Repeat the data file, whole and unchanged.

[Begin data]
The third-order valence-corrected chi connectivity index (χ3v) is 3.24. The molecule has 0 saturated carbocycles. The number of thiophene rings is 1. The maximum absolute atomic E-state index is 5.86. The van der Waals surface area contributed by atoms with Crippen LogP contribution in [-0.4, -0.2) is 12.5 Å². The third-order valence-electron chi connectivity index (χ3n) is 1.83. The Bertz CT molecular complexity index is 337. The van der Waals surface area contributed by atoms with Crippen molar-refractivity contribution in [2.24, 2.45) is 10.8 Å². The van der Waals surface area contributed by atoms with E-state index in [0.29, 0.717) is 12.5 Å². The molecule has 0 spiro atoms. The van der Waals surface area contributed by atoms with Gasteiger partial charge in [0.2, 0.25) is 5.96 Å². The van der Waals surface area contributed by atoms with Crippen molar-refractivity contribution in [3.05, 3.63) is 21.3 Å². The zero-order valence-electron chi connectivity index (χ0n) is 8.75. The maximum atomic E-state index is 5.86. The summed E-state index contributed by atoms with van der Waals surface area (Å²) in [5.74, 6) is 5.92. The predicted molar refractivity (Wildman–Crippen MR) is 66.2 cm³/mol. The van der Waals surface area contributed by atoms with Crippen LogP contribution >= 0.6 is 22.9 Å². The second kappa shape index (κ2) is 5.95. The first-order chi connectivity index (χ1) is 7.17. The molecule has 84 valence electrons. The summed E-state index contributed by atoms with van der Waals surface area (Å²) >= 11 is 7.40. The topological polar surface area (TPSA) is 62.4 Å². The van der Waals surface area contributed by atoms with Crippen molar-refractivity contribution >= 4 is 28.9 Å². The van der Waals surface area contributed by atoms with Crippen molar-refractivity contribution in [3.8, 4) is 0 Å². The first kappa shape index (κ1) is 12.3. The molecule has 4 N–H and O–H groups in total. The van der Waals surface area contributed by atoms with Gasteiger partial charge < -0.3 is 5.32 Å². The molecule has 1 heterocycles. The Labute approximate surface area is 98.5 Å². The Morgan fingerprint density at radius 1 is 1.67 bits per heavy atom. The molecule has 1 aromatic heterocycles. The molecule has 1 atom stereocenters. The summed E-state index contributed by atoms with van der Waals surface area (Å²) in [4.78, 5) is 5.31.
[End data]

The third-order valence-corrected chi connectivity index (χ3v) is 3.24. The molecule has 0 saturated carbocycles. The number of thiophene rings is 1. The maximum absolute atomic E-state index is 5.86. The van der Waals surface area contributed by atoms with Crippen LogP contribution in [-0.4, -0.2) is 12.5 Å². The third-order valence-electron chi connectivity index (χ3n) is 1.83. The Bertz CT molecular complexity index is 337. The van der Waals surface area contributed by atoms with Crippen molar-refractivity contribution in [2.24, 2.45) is 10.8 Å². The van der Waals surface area contributed by atoms with E-state index in [0.29, 0.717) is 12.5 Å². The molecule has 0 spiro atoms. The van der Waals surface area contributed by atoms with Gasteiger partial charge in [0.2, 0.25) is 5.96 Å². The van der Waals surface area contributed by atoms with Crippen molar-refractivity contribution in [3.05, 3.63) is 21.3 Å². The zero-order valence-electron chi connectivity index (χ0n) is 8.75. The maximum atomic E-state index is 5.86. The summed E-state index contributed by atoms with van der Waals surface area (Å²) in [5.74, 6) is 5.92. The predicted molar refractivity (Wildman–Crippen MR) is 66.2 cm³/mol. The van der Waals surface area contributed by atoms with Crippen LogP contribution >= 0.6 is 22.9 Å². The second kappa shape index (κ2) is 5.95. The first-order chi connectivity index (χ1) is 7.17. The molecule has 84 valence electrons. The summed E-state index contributed by atoms with van der Waals surface area (Å²) >= 11 is 7.40. The topological polar surface area (TPSA) is 62.4 Å². The van der Waals surface area contributed by atoms with Crippen molar-refractivity contribution >= 4 is 28.9 Å². The van der Waals surface area contributed by atoms with Crippen molar-refractivity contribution in [3.8, 4) is 0 Å². The first kappa shape index (κ1) is 12.3. The molecule has 4 N–H and O–H groups in total. The van der Waals surface area contributed by atoms with Gasteiger partial charge < -0.3 is 5.32 Å². The molecule has 1 heterocycles. The Labute approximate surface area is 98.5 Å². The Morgan fingerprint density at radius 1 is 1.67 bits per heavy atom. The molecule has 1 aromatic heterocycles. The molecule has 1 atom stereocenters. The summed E-state index contributed by atoms with van der Waals surface area (Å²) in [4.78, 5) is 5.31.